Why was Italy present at the Paris Peace Conference, and can you compare Italy's treaty with Germany's treaty (Treaty of Versailles)?

Italy was present at the Paris Peace Conference as one of the Great Powers that had been victorious in the First World War. Although Italy was one of the victors, and the settlement it received was therefore much more favorable than Germany's Treaty of Versailles, many Italians remained unhappy that the country did not get all the territory promised in the 1915 Treaty of London. The result was, therefore, often referred to as the vittoria mutilata, or "mutilated victory."

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At the beginning of the First World War, Italy was a member of the Triple Alliance with Germany and Austria-Hungary. However, Italy had been aligning itself with the Entente powers, France and Britain, for some years, meaning that it did not come to the aid of Germany when war broke out. When Italy did enter the war, it did so on the side of the Entente, having signed the Treaty of London in 1915. This meant that when the victorious Allies met at the Paris Peace Conference in 1919, Italy was not merely present, but was an important member of the Alliance. It was one of the Five Great Powers that controlled the proceedings, along with Great Britain, France, the United States, and Japan.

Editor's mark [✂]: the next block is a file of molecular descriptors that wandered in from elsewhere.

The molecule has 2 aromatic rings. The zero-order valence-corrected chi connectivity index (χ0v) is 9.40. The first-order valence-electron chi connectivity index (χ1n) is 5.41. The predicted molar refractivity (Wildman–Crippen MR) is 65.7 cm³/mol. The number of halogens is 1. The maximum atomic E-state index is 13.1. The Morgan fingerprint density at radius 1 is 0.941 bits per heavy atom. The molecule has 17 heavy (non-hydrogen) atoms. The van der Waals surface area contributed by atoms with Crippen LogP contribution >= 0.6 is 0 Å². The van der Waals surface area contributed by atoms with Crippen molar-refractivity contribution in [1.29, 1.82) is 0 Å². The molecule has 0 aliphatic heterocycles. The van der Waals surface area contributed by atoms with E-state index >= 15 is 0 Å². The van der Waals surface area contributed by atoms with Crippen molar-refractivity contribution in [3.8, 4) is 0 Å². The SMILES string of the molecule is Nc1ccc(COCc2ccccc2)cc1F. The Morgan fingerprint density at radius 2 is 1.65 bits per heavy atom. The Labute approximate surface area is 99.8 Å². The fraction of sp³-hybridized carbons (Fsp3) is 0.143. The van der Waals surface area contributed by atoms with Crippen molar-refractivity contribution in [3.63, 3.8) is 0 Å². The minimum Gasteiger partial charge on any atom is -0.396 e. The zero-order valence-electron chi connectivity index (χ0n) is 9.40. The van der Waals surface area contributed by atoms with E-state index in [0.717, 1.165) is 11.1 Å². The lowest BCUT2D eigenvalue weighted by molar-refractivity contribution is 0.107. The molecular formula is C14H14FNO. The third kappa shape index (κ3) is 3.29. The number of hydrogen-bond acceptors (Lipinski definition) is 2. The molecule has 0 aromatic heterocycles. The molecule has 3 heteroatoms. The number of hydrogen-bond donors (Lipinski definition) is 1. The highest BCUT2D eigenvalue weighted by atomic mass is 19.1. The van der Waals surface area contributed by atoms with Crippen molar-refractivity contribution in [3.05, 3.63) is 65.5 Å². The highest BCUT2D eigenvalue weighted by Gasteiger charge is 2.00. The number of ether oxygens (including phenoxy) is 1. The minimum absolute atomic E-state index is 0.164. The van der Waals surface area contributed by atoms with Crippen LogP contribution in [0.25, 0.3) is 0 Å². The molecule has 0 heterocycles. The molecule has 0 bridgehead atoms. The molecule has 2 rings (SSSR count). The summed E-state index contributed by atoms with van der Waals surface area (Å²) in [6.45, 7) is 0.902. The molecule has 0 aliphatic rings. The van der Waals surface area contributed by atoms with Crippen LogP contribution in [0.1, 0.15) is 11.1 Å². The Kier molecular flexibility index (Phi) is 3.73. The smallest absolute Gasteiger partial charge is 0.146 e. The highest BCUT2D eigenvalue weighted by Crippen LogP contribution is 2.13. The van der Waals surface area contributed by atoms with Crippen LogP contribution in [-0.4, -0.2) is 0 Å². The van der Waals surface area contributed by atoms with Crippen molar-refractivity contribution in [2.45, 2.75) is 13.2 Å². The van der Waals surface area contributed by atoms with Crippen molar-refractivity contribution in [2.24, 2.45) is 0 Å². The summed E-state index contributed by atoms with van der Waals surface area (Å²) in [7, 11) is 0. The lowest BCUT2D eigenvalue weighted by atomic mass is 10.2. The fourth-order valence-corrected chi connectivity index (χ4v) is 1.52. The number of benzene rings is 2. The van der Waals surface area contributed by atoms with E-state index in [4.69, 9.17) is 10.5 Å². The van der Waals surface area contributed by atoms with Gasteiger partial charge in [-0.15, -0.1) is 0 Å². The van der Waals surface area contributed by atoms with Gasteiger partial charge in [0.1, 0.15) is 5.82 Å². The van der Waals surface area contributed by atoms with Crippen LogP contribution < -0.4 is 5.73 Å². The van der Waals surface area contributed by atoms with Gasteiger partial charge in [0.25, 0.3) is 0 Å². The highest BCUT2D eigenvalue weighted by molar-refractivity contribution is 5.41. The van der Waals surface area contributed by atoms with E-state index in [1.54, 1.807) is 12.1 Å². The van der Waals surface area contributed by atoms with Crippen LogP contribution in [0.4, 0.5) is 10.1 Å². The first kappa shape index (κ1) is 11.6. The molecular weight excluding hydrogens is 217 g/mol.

The outcome of the conference for Italy cannot be compared with the Treaty of Versailles since Italy was one of the victors. However, there was widespread anger in Italy that the country was poorly compensated for its heavy casualties and economic losses during the war. Italy gained some provinces in the north, Trentino and South Tyrol, and some of the peninsula of Istria, but failed to secure other territories, such as Dalmatia, which had been promised by the Treaty of London. The result of the conference for Italy was therefore dubbed the vittoria mutilata, or "mutilated victory," by nationalists, and fueled resentment which led to the rise of fascism, and ultimately to Italy's alliance with Germany in the Second World War.

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